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Reminder: Submission Period for JMS SI Grand Societal Challenges & Responsible Innovation May 1-31

  • 1.  Reminder: Submission Period for JMS SI Grand Societal Challenges & Responsible Innovation May 1-31

    Posted 05-01-2019 02:20

    --- apologies for cross-posting ---

    Dear colleagues

    This is a reminder that the submission period for the Special Issue on Grand Societal Challenges and Responsible Innovation of the Journal of Management Studies is from 1 May – 31 May 2019.

    Please also note the dates for the R&R workshop in October 25-26, 2019 in Paris. 

    We are looking forward to receiving your submissions. 


    Journal of Management Studies





    Submission Period: 1 May – 31 May 2019


    Guest Editors:

    Christian Voegtlin, Audencia Business School, France

    Andreas Georg Scherer, University of Zurich, Switzerland

    Günter K. Stahl, WU Vienna, Austria

    Olga Hawn, University of North Carolina at Chapel Hill, USA


    JMS Editor:

    Donald Siegel, Arizona State University, USA

    Jonathan Doh, Villanova School of Business, USA


    Background to Special Issue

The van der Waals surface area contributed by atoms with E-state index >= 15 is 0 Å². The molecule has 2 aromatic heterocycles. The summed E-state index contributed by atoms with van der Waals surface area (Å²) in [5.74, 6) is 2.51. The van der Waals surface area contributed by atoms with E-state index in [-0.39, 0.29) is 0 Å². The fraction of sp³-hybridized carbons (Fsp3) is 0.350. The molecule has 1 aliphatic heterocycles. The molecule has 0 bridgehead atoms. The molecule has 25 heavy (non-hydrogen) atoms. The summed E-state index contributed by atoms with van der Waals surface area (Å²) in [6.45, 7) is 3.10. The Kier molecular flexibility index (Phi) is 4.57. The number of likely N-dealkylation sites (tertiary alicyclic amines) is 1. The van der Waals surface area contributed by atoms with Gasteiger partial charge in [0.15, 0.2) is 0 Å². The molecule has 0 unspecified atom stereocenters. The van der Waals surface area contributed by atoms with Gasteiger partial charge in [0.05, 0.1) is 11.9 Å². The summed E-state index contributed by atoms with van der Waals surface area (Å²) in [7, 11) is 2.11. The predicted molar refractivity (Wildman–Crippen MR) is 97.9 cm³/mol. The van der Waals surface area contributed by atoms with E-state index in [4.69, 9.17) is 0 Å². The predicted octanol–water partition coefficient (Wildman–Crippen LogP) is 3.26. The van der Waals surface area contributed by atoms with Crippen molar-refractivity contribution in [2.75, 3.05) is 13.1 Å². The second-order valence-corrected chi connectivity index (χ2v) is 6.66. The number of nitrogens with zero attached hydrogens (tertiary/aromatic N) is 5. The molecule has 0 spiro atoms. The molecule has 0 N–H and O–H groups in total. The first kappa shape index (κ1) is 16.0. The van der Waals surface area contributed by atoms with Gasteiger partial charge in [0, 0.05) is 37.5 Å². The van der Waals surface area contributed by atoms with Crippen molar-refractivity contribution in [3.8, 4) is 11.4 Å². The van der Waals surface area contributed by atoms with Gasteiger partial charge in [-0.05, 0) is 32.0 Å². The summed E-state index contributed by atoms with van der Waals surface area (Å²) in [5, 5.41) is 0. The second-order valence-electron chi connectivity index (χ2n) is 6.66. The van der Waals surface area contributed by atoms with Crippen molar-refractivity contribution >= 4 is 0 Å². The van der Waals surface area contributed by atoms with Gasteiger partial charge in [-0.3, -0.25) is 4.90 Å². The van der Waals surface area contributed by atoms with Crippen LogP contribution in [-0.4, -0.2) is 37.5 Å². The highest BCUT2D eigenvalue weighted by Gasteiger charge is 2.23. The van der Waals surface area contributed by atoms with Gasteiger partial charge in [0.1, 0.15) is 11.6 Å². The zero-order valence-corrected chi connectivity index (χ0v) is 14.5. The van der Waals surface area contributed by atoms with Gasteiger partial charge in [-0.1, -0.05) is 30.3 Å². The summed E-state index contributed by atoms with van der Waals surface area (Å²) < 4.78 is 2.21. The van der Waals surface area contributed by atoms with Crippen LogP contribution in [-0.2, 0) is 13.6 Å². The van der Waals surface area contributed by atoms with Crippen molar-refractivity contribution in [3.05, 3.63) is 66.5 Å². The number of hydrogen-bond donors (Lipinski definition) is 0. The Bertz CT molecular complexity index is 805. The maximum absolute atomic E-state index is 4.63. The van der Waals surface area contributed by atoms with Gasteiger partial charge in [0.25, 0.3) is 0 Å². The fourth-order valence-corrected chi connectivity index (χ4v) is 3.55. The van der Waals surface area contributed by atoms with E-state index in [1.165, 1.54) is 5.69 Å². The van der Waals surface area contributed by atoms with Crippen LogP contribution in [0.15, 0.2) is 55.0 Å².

Policy makers, intergovernmental actors, business practitioners and researchers across disciplines have started to recognize the need to pool resources and to work together to address the so-called grand societal challenges. Grand challenges are massive social and environmental issues that transcend national borders and have potential or actual negative effects on large numbers of people, communities, and the planet as a whole, and, therefore, need to be tangibly addressed through collaborative efforts (George et al., 2016; Whiteman et al., 2013). These challenges include, though are not limited to, the challenges posed by climate change, ocean acidification, poverty and inequality. The most influential current framework that relates to the grand challenges and tries to define goals for a sustainable future are the United Nations Sustainable Development Goals (SDGs).